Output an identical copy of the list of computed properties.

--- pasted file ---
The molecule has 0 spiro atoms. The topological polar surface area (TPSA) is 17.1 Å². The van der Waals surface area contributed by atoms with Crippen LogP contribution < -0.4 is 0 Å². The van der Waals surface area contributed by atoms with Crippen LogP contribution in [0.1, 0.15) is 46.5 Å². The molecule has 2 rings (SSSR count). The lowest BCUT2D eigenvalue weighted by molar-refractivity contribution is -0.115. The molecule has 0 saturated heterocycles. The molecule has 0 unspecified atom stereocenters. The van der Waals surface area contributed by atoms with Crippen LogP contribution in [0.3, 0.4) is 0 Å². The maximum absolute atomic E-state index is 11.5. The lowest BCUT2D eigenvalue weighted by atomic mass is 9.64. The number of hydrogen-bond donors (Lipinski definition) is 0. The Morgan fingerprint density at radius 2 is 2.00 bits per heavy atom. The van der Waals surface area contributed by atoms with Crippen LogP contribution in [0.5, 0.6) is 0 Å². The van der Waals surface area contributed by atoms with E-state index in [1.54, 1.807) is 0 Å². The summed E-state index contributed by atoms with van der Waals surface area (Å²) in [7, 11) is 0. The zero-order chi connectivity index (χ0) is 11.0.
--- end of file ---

The molecule has 0 spiro atoms. The topological polar surface area (TPSA) is 17.1 Å². The van der Waals surface area contributed by atoms with Crippen LogP contribution < -0.4 is 0 Å². The van der Waals surface area contributed by atoms with Crippen LogP contribution in [0.1, 0.15) is 46.5 Å². The molecule has 2 rings (SSSR count). The lowest BCUT2D eigenvalue weighted by molar-refractivity contribution is -0.115. The molecule has 0 saturated heterocycles. The molecule has 0 unspecified atom stereocenters. The van der Waals surface area contributed by atoms with Crippen LogP contribution in [0.3, 0.4) is 0 Å². The maximum absolute atomic E-state index is 11.5. The lowest BCUT2D eigenvalue weighted by atomic mass is 9.64. The number of hydrogen-bond donors (Lipinski definition) is 0. The Morgan fingerprint density at radius 2 is 2.00 bits per heavy atom. The van der Waals surface area contributed by atoms with Crippen LogP contribution in [0.5, 0.6) is 0 Å². The van der Waals surface area contributed by atoms with E-state index in [1.54, 1.807) is 0 Å². The summed E-state index contributed by atoms with van der Waals surface area (Å²) in [7, 11) is 0. The zero-order chi connectivity index (χ0) is 11.0.